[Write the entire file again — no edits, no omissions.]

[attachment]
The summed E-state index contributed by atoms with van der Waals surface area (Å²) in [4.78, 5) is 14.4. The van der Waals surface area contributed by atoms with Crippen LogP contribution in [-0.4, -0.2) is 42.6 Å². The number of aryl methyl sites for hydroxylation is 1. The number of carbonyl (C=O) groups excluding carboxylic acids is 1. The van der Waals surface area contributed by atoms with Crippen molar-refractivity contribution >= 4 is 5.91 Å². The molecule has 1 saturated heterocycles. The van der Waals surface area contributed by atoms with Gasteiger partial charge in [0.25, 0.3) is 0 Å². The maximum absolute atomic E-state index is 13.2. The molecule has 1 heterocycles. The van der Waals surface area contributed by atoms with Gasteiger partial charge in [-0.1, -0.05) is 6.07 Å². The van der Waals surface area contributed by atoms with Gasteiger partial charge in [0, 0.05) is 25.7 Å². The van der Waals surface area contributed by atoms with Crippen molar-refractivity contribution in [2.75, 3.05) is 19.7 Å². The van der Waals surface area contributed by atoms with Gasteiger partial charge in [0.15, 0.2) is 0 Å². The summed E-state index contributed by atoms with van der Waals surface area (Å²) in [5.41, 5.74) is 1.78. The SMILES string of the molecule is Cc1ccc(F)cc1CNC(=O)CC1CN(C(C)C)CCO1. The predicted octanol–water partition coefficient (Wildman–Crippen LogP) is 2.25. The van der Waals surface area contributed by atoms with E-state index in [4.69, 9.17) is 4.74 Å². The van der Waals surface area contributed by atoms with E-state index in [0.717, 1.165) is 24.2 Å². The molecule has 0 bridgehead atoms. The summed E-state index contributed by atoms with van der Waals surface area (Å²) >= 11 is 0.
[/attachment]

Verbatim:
The summed E-state index contributed by atoms with van der Waals surface area (Å²) in [4.78, 5) is 14.4. The van der Waals surface area contributed by atoms with Crippen LogP contribution in [-0.4, -0.2) is 42.6 Å². The number of aryl methyl sites for hydroxylation is 1. The number of carbonyl (C=O) groups excluding carboxylic acids is 1. The van der Waals surface area contributed by atoms with Crippen molar-refractivity contribution >= 4 is 5.91 Å². The molecule has 1 saturated heterocycles. The van der Waals surface area contributed by atoms with Gasteiger partial charge in [0.25, 0.3) is 0 Å². The maximum absolute atomic E-state index is 13.2. The molecule has 1 heterocycles. The van der Waals surface area contributed by atoms with Gasteiger partial charge in [-0.1, -0.05) is 6.07 Å². The van der Waals surface area contributed by atoms with Gasteiger partial charge in [0, 0.05) is 25.7 Å². The van der Waals surface area contributed by atoms with Crippen molar-refractivity contribution in [2.75, 3.05) is 19.7 Å². The van der Waals surface area contributed by atoms with Gasteiger partial charge in [0.15, 0.2) is 0 Å². The summed E-state index contributed by atoms with van der Waals surface area (Å²) in [5.41, 5.74) is 1.78. The SMILES string of the molecule is Cc1ccc(F)cc1CNC(=O)CC1CN(C(C)C)CCO1. The predicted octanol–water partition coefficient (Wildman–Crippen LogP) is 2.25. The van der Waals surface area contributed by atoms with E-state index in [4.69, 9.17) is 4.74 Å². The van der Waals surface area contributed by atoms with E-state index in [0.717, 1.165) is 24.2 Å². The molecule has 0 bridgehead atoms. The summed E-state index contributed by atoms with van der Waals surface area (Å²) >= 11 is 0.